Paul Radford, the new Editor of the SDFHS journal, The Greenwood Tree, previews the contents of the March issue which is now being printed.
The first issue of the year of The Greenwood Tree marks a new era for the Society with the transfer of our headquarters from the centre of Sherborne to Broadway House in Yeovil. By sheer coincidence, my first task as the new editor of The Greenwood Tree is to bring you the story of the move and what it means for members and for the Society. The change had to be marked in some special way so there is a departure on the front cover with colour photos replacing the normal black and white in the printed version of the March edition, which should arrive on members’ doormats early in the month. The PDF, in full colour as usual, is already available for download in the Members’ Area of our website.
The photos on the front cover are of Sherborne Old Castle and the church of St John the Baptist in Yeovil; both iconic historic buildings of their respective towns. Though the two places are separated by just a few miles, the move of headquarters involved crossing the county boundary from Dorset to Somerset, appropriately enough for a Society which represents both of the counties. The coat of arms of each county is also on the cover.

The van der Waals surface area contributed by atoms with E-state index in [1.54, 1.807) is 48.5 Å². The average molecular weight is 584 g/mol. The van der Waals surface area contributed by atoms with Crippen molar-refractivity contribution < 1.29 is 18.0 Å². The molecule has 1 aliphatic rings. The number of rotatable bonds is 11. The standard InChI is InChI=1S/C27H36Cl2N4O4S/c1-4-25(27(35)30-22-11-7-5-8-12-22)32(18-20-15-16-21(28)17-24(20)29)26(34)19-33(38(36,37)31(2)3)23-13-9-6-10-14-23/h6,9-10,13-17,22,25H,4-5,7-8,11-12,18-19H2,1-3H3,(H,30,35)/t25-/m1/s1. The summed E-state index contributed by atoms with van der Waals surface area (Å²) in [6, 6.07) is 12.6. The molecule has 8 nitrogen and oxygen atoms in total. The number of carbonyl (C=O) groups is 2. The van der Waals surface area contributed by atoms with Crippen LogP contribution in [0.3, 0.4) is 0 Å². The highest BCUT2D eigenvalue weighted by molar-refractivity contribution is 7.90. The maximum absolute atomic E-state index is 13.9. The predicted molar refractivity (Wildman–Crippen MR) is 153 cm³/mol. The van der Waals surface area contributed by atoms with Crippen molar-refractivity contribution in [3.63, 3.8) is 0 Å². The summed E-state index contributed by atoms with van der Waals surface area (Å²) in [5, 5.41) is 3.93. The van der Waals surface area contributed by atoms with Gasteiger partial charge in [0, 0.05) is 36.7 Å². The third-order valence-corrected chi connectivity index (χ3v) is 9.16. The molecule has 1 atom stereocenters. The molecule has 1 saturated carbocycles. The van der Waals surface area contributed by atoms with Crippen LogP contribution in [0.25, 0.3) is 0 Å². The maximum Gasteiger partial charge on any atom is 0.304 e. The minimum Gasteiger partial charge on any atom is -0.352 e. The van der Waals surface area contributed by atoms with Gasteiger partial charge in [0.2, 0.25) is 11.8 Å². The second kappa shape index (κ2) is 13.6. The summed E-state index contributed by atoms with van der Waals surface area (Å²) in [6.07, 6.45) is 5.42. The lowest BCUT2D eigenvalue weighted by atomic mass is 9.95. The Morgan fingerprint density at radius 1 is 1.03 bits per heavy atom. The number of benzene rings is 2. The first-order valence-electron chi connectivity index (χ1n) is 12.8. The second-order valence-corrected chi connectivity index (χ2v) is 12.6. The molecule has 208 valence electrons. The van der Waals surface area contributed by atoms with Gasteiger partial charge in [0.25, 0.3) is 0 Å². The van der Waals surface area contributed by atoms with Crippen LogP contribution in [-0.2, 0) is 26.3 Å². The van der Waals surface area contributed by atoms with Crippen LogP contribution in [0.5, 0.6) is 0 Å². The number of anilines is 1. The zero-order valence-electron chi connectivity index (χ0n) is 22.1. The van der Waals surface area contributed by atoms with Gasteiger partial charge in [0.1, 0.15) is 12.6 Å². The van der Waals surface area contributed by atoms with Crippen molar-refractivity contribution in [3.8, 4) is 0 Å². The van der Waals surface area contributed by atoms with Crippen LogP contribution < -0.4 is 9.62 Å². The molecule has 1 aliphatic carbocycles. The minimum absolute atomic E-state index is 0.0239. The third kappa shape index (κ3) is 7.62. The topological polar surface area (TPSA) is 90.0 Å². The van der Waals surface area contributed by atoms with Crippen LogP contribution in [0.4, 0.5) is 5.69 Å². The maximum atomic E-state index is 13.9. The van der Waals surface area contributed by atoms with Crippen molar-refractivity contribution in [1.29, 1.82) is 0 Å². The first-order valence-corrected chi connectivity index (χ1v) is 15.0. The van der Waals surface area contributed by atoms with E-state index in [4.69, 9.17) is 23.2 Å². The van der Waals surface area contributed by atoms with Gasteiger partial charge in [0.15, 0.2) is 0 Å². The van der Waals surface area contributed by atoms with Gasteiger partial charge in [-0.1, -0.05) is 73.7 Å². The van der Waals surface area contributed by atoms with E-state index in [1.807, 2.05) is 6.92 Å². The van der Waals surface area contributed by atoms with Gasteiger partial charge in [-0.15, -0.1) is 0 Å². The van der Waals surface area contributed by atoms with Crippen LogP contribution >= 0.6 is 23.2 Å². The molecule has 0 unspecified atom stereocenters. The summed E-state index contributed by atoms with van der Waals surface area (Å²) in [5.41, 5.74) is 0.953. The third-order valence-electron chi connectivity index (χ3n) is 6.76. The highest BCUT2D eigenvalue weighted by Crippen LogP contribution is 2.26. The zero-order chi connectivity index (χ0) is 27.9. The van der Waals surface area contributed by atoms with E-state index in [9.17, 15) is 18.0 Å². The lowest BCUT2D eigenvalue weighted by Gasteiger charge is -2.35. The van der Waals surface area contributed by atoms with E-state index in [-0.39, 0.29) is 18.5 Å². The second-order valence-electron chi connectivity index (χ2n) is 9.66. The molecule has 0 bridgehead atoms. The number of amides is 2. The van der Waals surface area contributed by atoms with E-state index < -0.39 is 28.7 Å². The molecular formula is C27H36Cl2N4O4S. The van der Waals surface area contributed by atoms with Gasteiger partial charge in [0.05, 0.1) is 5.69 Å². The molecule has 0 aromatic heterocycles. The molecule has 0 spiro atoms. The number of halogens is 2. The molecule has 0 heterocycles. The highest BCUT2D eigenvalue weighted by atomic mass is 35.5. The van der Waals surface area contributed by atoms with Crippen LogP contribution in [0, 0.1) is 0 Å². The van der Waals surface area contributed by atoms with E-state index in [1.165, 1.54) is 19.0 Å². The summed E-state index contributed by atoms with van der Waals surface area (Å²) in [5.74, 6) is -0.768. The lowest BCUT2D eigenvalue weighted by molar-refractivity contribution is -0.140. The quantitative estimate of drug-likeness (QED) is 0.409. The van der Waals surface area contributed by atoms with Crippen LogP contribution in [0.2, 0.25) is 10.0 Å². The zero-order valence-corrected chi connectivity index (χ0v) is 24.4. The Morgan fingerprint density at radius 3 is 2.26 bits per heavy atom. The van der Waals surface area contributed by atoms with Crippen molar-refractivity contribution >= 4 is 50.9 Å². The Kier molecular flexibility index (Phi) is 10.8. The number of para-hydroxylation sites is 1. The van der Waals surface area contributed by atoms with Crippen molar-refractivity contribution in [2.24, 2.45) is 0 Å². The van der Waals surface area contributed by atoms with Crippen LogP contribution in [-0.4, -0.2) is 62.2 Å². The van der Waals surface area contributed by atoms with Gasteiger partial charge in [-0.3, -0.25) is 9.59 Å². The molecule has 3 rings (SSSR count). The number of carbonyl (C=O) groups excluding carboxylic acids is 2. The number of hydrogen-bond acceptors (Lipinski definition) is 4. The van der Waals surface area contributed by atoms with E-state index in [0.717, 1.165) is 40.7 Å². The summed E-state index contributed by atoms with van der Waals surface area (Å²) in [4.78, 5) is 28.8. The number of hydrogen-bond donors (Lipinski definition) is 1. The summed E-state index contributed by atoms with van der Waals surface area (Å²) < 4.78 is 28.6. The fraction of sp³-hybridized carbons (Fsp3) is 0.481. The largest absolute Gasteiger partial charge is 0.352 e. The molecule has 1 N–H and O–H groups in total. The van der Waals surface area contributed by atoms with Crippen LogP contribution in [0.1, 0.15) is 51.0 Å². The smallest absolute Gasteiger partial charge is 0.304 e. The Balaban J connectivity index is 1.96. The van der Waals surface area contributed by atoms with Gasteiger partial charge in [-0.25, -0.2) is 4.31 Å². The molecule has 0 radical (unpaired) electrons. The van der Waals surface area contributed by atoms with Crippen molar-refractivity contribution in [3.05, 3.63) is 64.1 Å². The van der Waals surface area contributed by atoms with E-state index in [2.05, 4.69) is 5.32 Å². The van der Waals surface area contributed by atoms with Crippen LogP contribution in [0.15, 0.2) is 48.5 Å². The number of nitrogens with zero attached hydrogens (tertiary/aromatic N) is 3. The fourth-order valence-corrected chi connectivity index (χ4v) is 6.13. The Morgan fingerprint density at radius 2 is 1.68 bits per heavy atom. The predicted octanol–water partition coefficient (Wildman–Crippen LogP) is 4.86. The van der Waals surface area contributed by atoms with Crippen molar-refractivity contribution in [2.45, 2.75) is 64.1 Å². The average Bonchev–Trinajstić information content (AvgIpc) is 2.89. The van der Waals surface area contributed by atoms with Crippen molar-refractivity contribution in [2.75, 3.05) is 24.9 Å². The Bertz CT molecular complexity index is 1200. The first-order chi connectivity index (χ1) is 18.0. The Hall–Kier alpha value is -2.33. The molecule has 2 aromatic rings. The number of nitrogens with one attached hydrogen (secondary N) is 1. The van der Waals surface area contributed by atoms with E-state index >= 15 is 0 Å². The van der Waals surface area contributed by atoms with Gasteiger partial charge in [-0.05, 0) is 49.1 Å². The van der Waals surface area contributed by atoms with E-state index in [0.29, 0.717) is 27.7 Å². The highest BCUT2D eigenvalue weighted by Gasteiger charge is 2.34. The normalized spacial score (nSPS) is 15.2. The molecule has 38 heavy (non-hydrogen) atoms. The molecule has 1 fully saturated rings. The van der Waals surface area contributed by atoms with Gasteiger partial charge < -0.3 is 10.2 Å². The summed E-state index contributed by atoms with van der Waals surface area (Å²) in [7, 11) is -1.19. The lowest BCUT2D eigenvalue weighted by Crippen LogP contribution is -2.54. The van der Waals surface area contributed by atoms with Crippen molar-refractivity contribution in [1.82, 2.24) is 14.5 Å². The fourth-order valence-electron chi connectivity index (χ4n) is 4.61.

Barbara Elsmore chronicles the hard work undertaken by volunteers to move the library, files and equipment to Yeovil and tells us what the new building has to offer. Below are views of the new Research Room and the Computer Room at our Broadway House Family History Centre.
Dorothy Bower recalls her fond memories of the Sherborne premises, where we left a lasting legacy in one of the 19th century stained glass windows, where a pane (broken before we moved in) was replaced with one showing our very own Greenwood Tree.
Local historian Bob Osborn provides a historical overview of our new address in Peter Street in Yeovil, previously best known for its blue plaque in memory of Thomas Hardy, as Bob described in an earlier post.
Members’ stories have a strong international flavour. An unexpected letter from America led Tessa Betts to discover another branch of her family (shown in the photo right) on the other side of the Atlantic.
Philippa Kirkman made her own journey to France to uncover the story of three ancestors with the same name, Arthur Symonds, who served in World War I, while Garth and Christopher Denman continue their family story in which Josiah Denman voluntarily follows his transported father and brother to Tasmania and falls foul of the law himself.
Perhaps the most intriguing tale though is closer to home. John Glyde recalls how his discovery of unknown West Country roots began by chance on a car journey in 1937, more than 80 years ago, when he went on holiday with his family as a young child.
In other highlights, the Society’s president Sir Mervyn Medlycott gives us his choice of the best books on Somerset and Dorset, Sue Wilson lifts the lid on a lesser known resource for family historians, the Local History Centre in Bridport and Jennie McGowan finds some entertaining and illuminating entries in 19th century school log books.
The usual features and news of group meetings are also in the March edition as is a new feature ‘Buried in the Archives’. As new editor I’ve delved back into old journals in search of forgotten gems and have started out, (where else) with the first edition of The Greenwood Tree back in 1975.